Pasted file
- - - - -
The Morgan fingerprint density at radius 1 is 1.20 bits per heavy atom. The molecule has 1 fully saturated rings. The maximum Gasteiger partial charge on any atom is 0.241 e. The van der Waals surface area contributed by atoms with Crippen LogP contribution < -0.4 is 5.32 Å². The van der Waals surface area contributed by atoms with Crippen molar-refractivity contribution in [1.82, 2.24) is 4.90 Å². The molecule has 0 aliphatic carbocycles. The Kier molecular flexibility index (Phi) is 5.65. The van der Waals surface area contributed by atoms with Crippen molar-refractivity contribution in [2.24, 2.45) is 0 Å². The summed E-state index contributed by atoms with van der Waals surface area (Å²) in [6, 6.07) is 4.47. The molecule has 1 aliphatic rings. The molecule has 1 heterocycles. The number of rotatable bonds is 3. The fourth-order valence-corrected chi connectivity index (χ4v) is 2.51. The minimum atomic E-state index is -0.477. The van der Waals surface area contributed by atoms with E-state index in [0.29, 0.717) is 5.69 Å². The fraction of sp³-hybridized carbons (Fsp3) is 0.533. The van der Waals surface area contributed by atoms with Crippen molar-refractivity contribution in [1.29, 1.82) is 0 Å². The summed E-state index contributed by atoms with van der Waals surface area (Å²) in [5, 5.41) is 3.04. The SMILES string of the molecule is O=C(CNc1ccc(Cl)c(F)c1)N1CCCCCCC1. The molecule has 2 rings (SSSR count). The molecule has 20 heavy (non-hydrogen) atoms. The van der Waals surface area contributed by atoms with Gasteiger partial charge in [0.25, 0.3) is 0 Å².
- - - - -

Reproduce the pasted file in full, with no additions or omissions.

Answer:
The Morgan fingerprint density at radius 1 is 1.20 bits per heavy atom. The molecule has 1 fully saturated rings. The maximum Gasteiger partial charge on any atom is 0.241 e. The van der Waals surface area contributed by atoms with Crippen LogP contribution < -0.4 is 5.32 Å². The van der Waals surface area contributed by atoms with Crippen molar-refractivity contribution in [1.82, 2.24) is 4.90 Å². The molecule has 0 aliphatic carbocycles. The Kier molecular flexibility index (Phi) is 5.65. The van der Waals surface area contributed by atoms with Crippen molar-refractivity contribution in [2.24, 2.45) is 0 Å². The summed E-state index contributed by atoms with van der Waals surface area (Å²) in [6, 6.07) is 4.47. The molecule has 1 aliphatic rings. The molecule has 1 heterocycles. The number of rotatable bonds is 3. The fourth-order valence-corrected chi connectivity index (χ4v) is 2.51. The minimum atomic E-state index is -0.477. The van der Waals surface area contributed by atoms with E-state index in [0.29, 0.717) is 5.69 Å². The fraction of sp³-hybridized carbons (Fsp3) is 0.533. The van der Waals surface area contributed by atoms with Crippen molar-refractivity contribution in [1.29, 1.82) is 0 Å². The summed E-state index contributed by atoms with van der Waals surface area (Å²) in [5, 5.41) is 3.04. The SMILES string of the molecule is O=C(CNc1ccc(Cl)c(F)c1)N1CCCCCCC1. The molecule has 2 rings (SSSR count). The molecule has 20 heavy (non-hydrogen) atoms. The van der Waals surface area contributed by atoms with Gasteiger partial charge in [0.25, 0.3) is 0 Å².